Dubbo woman Juliet Duffy has been named as one of the Australian Financial Review 100 Women of Influence.
Ms Duffy, who is the director of Regional Environscience, is joined by people like former Australian of the Year Rosie Batty and journalist Tracey Spicer.
Ten years ago Ms Duffy founded her company, an occupational health and safety consultancy, from the garage of her rental property. She now employs 23 people.
The director is in the running for the Local and Regional category.
This year's list was chosen from a record 850 entries, a large increase on the 370 received in 2016, the last time the awards were held.
The 100 Women of Influence were selected with the help of executive search firm Korn Ferry and a highly respected panel of judges, including two previous overall winners of the award, Ann Sherry, executive chair of cruise company Carnival Australia, and Moya Dodd, lawyer and soccer official.
Jacqueline Gillespie, senior client partner and head of leadership development at Korn Ferry, says hardship can play a significant role in shaping leaders.
"It often helps galvanise their core values and their sense of purpose. The other thing it does is broadens perspectives and creates more meaning about things that happen," she says.
Entrants this year were asked to demonstrate the competency of self-leadership (courage, resilience, self-development) through challenges and hardships.
This doesn't mean women who had not experienced hardship scored less but it does perhaps explain why a large number of women disclosed stories of overcoming adversity on the way to where they are now.
"The stories of these women's journeys were really compelling and quite important to their journey as women of influence," Gillespie says.
"I do think people see themselves more holistically in the workforce, so they kind of bring all their experiences to bear as leaders and that includes what happens to them in their personal journeys as well."
A 2014 Centre for Creative Leadership study of hardship concluded there are many lessons that can be learned from adversity, including self-knowledge, sensitivity and compassion, limits of control and flexibility.
Because hardship experiences are not intentional, they act as a "wake-up call" to look inwards and decide what is important for one's life, the study found.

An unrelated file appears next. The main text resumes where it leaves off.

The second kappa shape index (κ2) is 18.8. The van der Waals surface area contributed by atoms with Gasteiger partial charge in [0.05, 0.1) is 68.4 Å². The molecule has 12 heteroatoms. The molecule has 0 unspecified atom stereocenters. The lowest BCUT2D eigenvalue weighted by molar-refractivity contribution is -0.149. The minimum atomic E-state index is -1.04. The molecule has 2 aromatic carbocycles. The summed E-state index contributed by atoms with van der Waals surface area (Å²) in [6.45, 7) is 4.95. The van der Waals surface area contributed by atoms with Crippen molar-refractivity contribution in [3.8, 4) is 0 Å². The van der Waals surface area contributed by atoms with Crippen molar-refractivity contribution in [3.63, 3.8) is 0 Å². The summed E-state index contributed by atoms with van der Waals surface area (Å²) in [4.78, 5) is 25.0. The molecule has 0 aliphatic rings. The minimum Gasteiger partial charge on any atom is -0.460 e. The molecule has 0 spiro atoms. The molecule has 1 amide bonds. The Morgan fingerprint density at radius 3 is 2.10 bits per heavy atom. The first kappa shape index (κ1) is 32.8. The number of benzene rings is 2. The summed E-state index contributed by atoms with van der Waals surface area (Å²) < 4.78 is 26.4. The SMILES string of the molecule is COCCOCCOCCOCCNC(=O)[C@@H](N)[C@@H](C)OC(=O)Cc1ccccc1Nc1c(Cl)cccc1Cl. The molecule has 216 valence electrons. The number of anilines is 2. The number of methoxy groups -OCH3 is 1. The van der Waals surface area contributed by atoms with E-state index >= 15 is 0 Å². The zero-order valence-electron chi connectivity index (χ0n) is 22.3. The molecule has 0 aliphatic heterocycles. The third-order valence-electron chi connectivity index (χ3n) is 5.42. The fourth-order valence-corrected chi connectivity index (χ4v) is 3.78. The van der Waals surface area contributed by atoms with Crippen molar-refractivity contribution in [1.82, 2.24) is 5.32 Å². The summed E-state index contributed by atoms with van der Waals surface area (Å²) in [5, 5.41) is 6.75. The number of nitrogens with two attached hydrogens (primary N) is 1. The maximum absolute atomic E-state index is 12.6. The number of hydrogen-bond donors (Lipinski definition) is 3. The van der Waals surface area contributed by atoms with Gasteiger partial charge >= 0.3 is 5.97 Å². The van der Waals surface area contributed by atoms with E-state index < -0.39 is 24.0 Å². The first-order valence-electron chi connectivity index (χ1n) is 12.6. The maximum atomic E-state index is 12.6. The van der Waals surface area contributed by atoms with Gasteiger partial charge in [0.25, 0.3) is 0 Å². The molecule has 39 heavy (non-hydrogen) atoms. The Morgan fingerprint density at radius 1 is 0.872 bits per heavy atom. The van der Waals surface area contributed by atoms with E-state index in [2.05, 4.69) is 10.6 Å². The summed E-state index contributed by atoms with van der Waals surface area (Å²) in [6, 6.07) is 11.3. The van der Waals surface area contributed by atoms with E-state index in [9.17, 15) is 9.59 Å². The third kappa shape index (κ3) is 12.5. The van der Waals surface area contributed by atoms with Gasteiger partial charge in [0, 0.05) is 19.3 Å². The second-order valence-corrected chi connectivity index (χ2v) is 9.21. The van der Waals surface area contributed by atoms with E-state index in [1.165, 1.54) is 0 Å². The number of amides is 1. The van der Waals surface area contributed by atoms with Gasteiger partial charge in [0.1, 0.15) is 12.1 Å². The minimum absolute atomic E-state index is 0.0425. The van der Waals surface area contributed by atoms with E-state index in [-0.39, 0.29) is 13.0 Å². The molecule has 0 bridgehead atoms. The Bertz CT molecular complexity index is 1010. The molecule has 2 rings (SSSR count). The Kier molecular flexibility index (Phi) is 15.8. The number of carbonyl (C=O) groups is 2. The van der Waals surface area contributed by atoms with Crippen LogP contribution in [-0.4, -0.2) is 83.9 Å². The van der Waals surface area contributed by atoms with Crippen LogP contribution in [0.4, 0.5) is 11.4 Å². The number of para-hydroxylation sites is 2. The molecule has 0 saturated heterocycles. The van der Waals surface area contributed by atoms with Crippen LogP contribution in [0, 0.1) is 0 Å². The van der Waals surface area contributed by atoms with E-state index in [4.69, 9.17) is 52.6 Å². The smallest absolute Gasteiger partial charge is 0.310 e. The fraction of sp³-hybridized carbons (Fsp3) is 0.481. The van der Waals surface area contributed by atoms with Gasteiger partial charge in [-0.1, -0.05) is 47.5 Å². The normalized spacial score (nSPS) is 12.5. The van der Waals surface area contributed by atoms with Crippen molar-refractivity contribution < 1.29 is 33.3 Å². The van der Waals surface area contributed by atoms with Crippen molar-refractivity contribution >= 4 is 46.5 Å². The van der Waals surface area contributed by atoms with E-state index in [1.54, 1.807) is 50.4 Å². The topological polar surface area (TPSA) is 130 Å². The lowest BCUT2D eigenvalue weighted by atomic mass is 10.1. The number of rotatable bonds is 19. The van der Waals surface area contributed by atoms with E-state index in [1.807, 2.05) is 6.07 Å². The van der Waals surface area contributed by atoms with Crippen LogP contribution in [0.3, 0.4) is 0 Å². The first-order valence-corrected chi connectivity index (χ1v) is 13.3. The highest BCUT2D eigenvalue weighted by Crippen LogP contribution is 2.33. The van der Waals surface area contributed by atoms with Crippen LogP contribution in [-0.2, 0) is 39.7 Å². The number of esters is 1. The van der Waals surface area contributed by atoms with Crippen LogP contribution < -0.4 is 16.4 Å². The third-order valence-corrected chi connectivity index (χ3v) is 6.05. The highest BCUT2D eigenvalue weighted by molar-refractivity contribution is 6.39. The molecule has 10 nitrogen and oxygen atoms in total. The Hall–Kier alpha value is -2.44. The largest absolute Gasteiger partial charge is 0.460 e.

Standing in front of Parliament House in Canberra in 2015, Australian of the Year Rosie Batty dedicated her award to her son Luke, killed by his father in a violent incident the year before.
"He is the reason I have found my voice and I'm able to be heard," she said.
The tragedy experienced by Batty is horrifying and something most of us are unable to identify with – but her voice has indeed been heard. Batty has become an influential campaigner against family violence, through The Luke Batty Foundation, which she closed earlier this year, and as chair of the Victorian government's Victim Survivor's Advisory Council.
As one of the 2018 The Australian Financial Review 100 Women of Influence, Batty joins a host of women who have overcome periods of hardship to rise to positions of influence.
This year's 100 Women of Influence, presented by Qantas, was unveiled on Tuesday. The list features women working across a spectrum of industries demonstrating a strong sense of commitment to a cause: from Ronni Kahn, whose company OzHarvest has partnered with United Nations Environment to host events across the country to raise awareness about the alarming rates of global food wastage, to White Rabbit Gallery founder Judith Neilson, Emma Johnston, Dean of Science at the University of New South Wales and author, journalist and broadcaster Tracey Spicer, who has dedicated the past decade to amplifying women's voices and broke the first #metoo stories in this country.
The other judges were for the 100 women of influence were Mark Scott, secretary, NSW Department of Education, Barry Irvin, executive chair, Bega Cheese, Paul Zahra, retail adviser and diversity advocate, Sam Mostyn, director of Sydney Swans, Vanessa Hudson, chief customer officer of Qantas, Financial Review Chanticleer columnist Tony Boyd, Financial Review managing editor Joanne Gray and Sally Patten, editor of AFR BOSS magazine.
For Ms Batty, throwing herself headfirst into a cause gave her a reason to get out of bed again.
"I've always wanted to make a difference in my life," she tells The Australian Financial Review. "I didn't know what that looked like or what that would end up being, but I've always had a drive to make a difference and [the belief] that my life should count for something.
"Yes, busyness is a distraction, but it's also giving you purpose and meaning and direction, and when you lose your child, you've lost all of your meaning and all of your purpose in your life and the direction you were on as a mother. I feel very privileged and indeed lucky that as a white, privileged, well-educated woman, I was given the opportunity to be heard."
In a business environment, the ability to overcome adversity, which helps build leadership characteristics such as resilience, self-awareness and a broader perspective on problems, can be useful in times of layoffs, budget cuts, mergers and acquisitions or corporate scandals.
But more generally, it often gives people a sense of what they care about, Gillespie says.
The winners of each of the 10 categories and the overall winner will be announced at a gala dinner in Sydney on October 17.